Sister Mischief is a coming of age young adult novel about a group of friends who form the titular hip hop group in the predominantly white suburb of Holyhill, Minnesota. It’s narrated by wordsmith Esme, whose footnotes scattered throughout the book reveal the contents of text messages, lyrics scribbled in her notebook, and drop backstory in the form of memories the group shares on each other’s Facebook walls. The narrative is punctuated by earnest conversations during car drives where the girls weigh in on misogyny and racism in lyrics, if it is cultural appropriation for white girls in the affluent suburbs of the Twin Cities to love hip hop music, and if it is possible to reclaim the word bitch in rap music.

Each of the friends grapple with their identities and relationships over the course of the book: Esme is Jewish but without her mother around she doesn’t know what that means. She is out to her friends and when she finds herself falling for Rowie she is uncomfortable keeping their relationship under wraps. Tessa tries to balance her religious faith against the hypocritical and mean “Christians” she knows from church while Rowie, who usually likes boys, struggles with her feelings for Esme and the pressure from her Bengali family. Marce, who doesn’t understand why her best friend Esme never spends time with her any more, lets the slurs she receives because of the androgynous/masculine-of-center way she presents roll off her back. The four girls are bound together by their love of listening to, writing, and performing hip hop music.

The new Holyhill High School code of conduct bans rap music and “any apparel associated with this violence-producing culture,” which spurs the girls to form a queer-friendly group to discuss hip hop in an academic setting: 4H (Hip Hop for Heteros and Homos). The administration is not pleased with the idea. Shortly thereafter Esme and Rowie kiss while high in kiss in Rowie’s tree house. Before long the nights get darker earlier and Esme is sneaking over every night to make love to Rowie in the tree house. Rowie wants to keep their relationship quiet because the hetero/homo hip hop alliance has people questioning. When Esme says that that is exactly what the group is meant to do, Rowie points out that their classmates are less interested in lyrics and social attitudes than speculating about members’ sexual identities. Esme and Rowie’s relationship is revealed around the same time a 4H meeting is firebombed, leaving the future of each uncertain.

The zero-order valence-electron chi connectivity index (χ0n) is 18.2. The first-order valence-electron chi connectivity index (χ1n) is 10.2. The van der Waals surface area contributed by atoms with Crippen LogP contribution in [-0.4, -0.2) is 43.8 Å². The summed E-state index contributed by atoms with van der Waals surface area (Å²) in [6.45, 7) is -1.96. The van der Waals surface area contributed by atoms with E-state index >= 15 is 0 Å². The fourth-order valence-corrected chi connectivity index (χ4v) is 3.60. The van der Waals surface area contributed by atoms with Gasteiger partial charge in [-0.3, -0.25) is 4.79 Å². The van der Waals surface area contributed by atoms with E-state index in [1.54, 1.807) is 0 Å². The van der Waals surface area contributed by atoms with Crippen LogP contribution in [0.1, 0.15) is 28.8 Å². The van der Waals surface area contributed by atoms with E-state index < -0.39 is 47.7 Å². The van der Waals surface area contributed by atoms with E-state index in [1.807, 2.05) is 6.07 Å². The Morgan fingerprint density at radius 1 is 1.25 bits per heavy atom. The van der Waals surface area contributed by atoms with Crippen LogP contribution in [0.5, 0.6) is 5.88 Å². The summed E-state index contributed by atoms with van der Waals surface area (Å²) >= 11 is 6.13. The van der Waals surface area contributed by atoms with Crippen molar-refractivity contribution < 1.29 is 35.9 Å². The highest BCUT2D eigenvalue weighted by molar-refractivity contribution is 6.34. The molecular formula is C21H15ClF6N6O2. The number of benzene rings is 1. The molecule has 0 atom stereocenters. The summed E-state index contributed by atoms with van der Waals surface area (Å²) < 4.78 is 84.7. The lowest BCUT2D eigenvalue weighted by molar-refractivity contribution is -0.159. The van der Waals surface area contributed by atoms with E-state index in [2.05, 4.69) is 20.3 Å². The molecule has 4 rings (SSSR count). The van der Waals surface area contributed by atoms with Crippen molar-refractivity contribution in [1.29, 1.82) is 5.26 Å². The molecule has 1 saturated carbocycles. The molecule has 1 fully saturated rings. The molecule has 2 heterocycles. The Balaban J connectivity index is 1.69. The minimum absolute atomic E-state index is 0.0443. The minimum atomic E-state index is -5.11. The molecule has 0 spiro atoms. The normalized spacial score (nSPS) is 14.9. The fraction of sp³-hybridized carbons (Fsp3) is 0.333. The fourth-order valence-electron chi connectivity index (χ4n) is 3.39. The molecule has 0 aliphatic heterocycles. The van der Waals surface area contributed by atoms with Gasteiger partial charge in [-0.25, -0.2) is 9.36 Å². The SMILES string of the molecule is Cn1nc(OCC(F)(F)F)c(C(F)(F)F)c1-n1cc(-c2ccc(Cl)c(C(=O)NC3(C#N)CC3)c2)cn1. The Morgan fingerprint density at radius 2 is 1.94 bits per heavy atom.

The author Laura Goode introduces readers to an engaging voice in Esme. She reminds me of Lin Manuel-Miranda’s witty and ambitious Alexander Hamilton: Esme writes like she’s running out of time. In her own words, she is “becoming the author of my own chaos” and she feels “like there’s so much work to do, so much time and so little all the same…. Time to create and re-create myself and everything I create.” I raced through this book and thoroughly enjoyed my time with the close-knit cast of characters.